It’s the season! For me, that means Glühwein, hot chocolate and all kinds of delicious treats on the many Christmas Markets in Hamburg. If you’re in the city and you need an overview of which one you should go to, here are my favourites.
The Jungfernstieg is one of the most beautiful parts of Hamburg, directly in the city centre and next to the Alster lake. The market, called “Winter Wonderland”, is right on the waterfront. So you can look out at the Christmas tree in the middle of the lake while drinking your Glühwein. Besides all the usual Christmas Market foods like Bratwurst, Crepes or Schmalzgebäck (little balls of yeast dough with icing sugar), you also find one of my personal favourites: Kaminbrot. It’s bread cooked over an open flame, served either pure, with sour creme, or filled with different ingredients like ham or tomato. It’s delicious! I never pass a Christmas season without having Kaminbrot at least once!
Christmas Market at Rathausmarkt
Probably the most popular Christmas Market in Hamburg is right in front of the majestic town hall. Unfortunately, most popular also means most crowded. On weekends it’s so densely packed you only squeeze through the throngs of people with difficulties. Which is why I would recommend going on a weekday when there’s more space and you actually get to look at the many stalls. And trust me, there’s a lot to see.
The market is divided into several “Gassen” (streets) designated to certain topics. There’s the Spielzeuggasse (toy street), the Goldgasse (gold street) where jewellery is sold, or the Handwerkergasse (artisan street) for all kinds of handcrafted articles. There is of course also streets dedicated to food. Another favourite of mine besides the Kaminbrot is Pfaffenglück: a flat cake made of yeast dough, filled with either mushrooms or ham. Delicious!
The city centre Christmas Markets
If you’re downtown Hamburg you can walk straight on from Jungfernstieg or Rathausmarkt to the Christmas Markets at Gerhardt-Hauptmann-Platz, Petrikirche, and Spitaler Straße. They’re all in the city centre and only a short way from each other. While you stroll from one Christmas Market to the next you get a chance to watch all the beautiful Christmas decorations that light up the city.
Because all these markets are so close together you can easily cover them in one evening. On my annual Christmas Market stroll with friends, we always visit all of these markets, with a stop at each for a drink or something to eat. I already mentioned the savoury foods. My favourite sweet treats are Schmalzgebäck, Crepes, and Poffertjes (basically, they’re mini-pancakes). But there’s so much to choose from, no one needs to go hungry.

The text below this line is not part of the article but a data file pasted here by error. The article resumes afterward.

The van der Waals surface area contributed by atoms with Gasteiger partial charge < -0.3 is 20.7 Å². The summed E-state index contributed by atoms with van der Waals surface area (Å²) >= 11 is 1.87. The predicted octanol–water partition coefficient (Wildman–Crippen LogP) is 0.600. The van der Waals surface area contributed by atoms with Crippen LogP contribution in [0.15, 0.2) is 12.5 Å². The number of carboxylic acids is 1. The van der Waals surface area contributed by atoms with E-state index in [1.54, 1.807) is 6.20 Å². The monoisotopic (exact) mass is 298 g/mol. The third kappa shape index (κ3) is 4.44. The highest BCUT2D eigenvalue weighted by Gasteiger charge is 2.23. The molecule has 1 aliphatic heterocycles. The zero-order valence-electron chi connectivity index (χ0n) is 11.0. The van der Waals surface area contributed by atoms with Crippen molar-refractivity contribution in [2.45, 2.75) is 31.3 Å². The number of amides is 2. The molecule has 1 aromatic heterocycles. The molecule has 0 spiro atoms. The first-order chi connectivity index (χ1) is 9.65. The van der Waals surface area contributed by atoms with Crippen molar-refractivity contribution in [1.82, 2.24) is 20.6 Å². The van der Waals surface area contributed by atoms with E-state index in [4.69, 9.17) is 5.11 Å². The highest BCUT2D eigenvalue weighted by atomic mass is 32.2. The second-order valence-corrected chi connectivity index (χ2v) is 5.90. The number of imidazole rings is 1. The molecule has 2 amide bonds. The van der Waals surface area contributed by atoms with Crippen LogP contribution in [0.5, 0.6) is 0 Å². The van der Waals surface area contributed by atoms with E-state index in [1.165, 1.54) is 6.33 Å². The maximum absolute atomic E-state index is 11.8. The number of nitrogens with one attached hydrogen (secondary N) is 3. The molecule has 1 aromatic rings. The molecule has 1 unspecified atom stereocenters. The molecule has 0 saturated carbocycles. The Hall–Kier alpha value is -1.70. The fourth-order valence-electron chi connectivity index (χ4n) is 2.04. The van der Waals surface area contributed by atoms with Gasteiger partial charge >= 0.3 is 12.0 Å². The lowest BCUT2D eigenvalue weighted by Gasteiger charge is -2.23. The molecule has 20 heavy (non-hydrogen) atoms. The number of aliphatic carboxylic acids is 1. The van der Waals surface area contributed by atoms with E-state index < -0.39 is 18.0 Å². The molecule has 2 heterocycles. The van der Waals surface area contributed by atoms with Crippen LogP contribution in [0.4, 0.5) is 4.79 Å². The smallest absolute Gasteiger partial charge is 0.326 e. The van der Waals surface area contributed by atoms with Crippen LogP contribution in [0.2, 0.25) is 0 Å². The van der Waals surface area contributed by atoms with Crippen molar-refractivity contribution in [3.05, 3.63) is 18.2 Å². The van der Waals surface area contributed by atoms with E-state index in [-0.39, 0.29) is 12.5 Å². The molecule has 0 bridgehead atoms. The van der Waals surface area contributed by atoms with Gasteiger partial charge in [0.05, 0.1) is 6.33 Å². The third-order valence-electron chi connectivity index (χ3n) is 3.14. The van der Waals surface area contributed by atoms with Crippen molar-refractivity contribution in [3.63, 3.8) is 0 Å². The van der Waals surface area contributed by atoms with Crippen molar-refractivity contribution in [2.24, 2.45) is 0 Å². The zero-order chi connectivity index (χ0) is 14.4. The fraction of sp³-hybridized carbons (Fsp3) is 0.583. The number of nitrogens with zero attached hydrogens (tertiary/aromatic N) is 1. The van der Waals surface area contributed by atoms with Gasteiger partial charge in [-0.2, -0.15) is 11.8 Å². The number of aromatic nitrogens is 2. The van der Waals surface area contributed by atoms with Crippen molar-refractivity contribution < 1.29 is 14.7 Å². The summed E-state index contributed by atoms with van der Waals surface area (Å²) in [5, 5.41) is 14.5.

Then, of course, there are the drinks. Glühwein is the most typical beverage on German Christmas Markets. You can get it in different variations and flavours if you feel like swaying from the standard. Another famous one is Feuerzangenbowle: mulled wine with a rum-soaked sugarloaf lit above it. Then there’s hot chocolate with a shot of alcohol of your choosing. My personal favourite is Amaretto because it makes it taste like Marzipan!
Hafencity is the harbour area and a favourite spot for tourists. They come to see the historic Speicherstadt alongside the newly built harbourfront and the Elbphilharmonie, Hamburg’s recently opened concert hall. The Christmas Market in the Hafencity is not very big, but it offers all the essentials, most importantly food and drinks. There’s a small ice-skating ring as well, mostly populated by kids. When you’re in the Hafencity it’s worth having a stop here to enjoy some Christmas spirit.
If you leave Jungfernstieg down the beautifully decorated street Neuer Wall, you end up straight at this Christmas Market. Fleetinsel is the area between the Alster lake and the river Elbe. It’s shot through with lots of canals and bridges, side by side with the many hotels and restaurants. And, in December, this Christmas Market. While not quite as huge as those at Jungfernstieg or Rathausmarkt, it’s still bigger than many others with a wide array of different stalls. There are lots of tables to gather around with your Glühwein or Feuerzangenbowle, and also a big tent in case the weather should be wet. Which, let’s face it, is not that improbable in Hamburg. For food, you can choose between Spanferkel (suckling pig), the obligatory Bratwurst, Crepes, or Schmalzgebäck and other baked goodies.
The Christmas Market on Hamburg’s (in)famous Reeperbahn, the heart of the city’s nightlife and main tourist attraction. The stalls are decorated with naked Santas, but other than that you find all the typical Christmas Market goodies, foods and drinks. There is a stage with live music on one end, and the atmosphere is usually very relaxed. So why not combine your visit of the Reeperbahn with a break at this unique Christmas Market?
Which Christmas Markets in Hamburg would you like to visit? Are there any others you like that I haven’t mentioned? And which Christmas treat is the one you can’t go without? Share in the comments!